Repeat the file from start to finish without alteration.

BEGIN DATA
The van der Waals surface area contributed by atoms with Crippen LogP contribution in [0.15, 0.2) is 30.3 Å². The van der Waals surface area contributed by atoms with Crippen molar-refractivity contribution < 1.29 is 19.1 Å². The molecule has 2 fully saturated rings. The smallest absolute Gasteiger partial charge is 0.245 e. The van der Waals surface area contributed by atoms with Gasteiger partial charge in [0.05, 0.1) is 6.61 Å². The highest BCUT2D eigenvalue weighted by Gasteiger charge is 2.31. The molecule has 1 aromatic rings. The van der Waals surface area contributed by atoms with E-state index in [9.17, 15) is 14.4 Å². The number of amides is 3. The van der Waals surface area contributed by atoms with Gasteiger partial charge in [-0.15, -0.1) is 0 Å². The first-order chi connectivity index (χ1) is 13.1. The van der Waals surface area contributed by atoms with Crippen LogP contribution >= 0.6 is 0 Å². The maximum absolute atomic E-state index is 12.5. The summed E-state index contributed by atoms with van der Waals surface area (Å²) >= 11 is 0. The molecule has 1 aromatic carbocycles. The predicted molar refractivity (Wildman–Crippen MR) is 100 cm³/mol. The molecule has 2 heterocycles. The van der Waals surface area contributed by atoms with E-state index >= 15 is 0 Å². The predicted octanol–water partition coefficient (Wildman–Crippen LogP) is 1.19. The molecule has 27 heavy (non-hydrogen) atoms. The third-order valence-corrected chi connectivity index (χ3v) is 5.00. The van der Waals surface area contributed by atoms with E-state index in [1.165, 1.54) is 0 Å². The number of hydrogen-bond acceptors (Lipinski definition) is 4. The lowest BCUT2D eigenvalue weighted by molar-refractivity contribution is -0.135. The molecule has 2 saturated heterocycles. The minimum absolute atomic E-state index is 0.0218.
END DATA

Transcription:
The van der Waals surface area contributed by atoms with Crippen LogP contribution in [0.15, 0.2) is 30.3 Å². The van der Waals surface area contributed by atoms with Crippen molar-refractivity contribution < 1.29 is 19.1 Å². The molecule has 2 fully saturated rings. The smallest absolute Gasteiger partial charge is 0.245 e. The van der Waals surface area contributed by atoms with Gasteiger partial charge in [0.05, 0.1) is 6.61 Å². The highest BCUT2D eigenvalue weighted by Gasteiger charge is 2.31. The molecule has 1 aromatic rings. The van der Waals surface area contributed by atoms with E-state index in [9.17, 15) is 14.4 Å². The number of amides is 3. The van der Waals surface area contributed by atoms with Gasteiger partial charge in [-0.15, -0.1) is 0 Å². The first-order chi connectivity index (χ1) is 13.1. The van der Waals surface area contributed by atoms with Crippen LogP contribution >= 0.6 is 0 Å². The maximum absolute atomic E-state index is 12.5. The summed E-state index contributed by atoms with van der Waals surface area (Å²) >= 11 is 0. The molecule has 1 aromatic carbocycles. The predicted molar refractivity (Wildman–Crippen MR) is 100 cm³/mol. The molecule has 2 heterocycles. The van der Waals surface area contributed by atoms with E-state index >= 15 is 0 Å². The predicted octanol–water partition coefficient (Wildman–Crippen LogP) is 1.19. The molecule has 27 heavy (non-hydrogen) atoms. The third-order valence-corrected chi connectivity index (χ3v) is 5.00. The van der Waals surface area contributed by atoms with E-state index in [1.165, 1.54) is 0 Å². The number of hydrogen-bond acceptors (Lipinski definition) is 4. The lowest BCUT2D eigenvalue weighted by molar-refractivity contribution is -0.135. The molecule has 2 saturated heterocycles. The minimum absolute atomic E-state index is 0.0218.